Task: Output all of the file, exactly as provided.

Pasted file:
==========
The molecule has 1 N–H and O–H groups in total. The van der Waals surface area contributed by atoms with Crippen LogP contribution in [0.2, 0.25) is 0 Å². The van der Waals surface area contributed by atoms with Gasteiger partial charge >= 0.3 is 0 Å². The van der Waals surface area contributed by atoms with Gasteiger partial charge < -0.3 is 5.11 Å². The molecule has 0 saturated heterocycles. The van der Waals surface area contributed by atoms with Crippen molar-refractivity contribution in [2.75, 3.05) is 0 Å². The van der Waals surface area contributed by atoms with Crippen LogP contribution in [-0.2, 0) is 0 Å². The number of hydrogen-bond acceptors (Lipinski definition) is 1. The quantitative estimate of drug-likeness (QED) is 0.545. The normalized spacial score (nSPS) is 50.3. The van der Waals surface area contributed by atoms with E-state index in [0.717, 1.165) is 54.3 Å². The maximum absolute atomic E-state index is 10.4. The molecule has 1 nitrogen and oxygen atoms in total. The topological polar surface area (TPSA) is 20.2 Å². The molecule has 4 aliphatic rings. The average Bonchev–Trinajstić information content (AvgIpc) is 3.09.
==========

The molecule has 1 N–H and O–H groups in total. The van der Waals surface area contributed by atoms with Crippen LogP contribution in [0.2, 0.25) is 0 Å². The van der Waals surface area contributed by atoms with Gasteiger partial charge >= 0.3 is 0 Å². The van der Waals surface area contributed by atoms with Gasteiger partial charge < -0.3 is 5.11 Å². The molecule has 0 saturated heterocycles. The van der Waals surface area contributed by atoms with Crippen molar-refractivity contribution in [2.75, 3.05) is 0 Å². The van der Waals surface area contributed by atoms with Crippen LogP contribution in [-0.2, 0) is 0 Å². The number of hydrogen-bond acceptors (Lipinski definition) is 1. The quantitative estimate of drug-likeness (QED) is 0.545. The normalized spacial score (nSPS) is 50.3. The van der Waals surface area contributed by atoms with E-state index in [0.717, 1.165) is 54.3 Å². The maximum absolute atomic E-state index is 10.4. The molecule has 1 nitrogen and oxygen atoms in total. The topological polar surface area (TPSA) is 20.2 Å². The molecule has 4 aliphatic rings. The average Bonchev–Trinajstić information content (AvgIpc) is 3.09.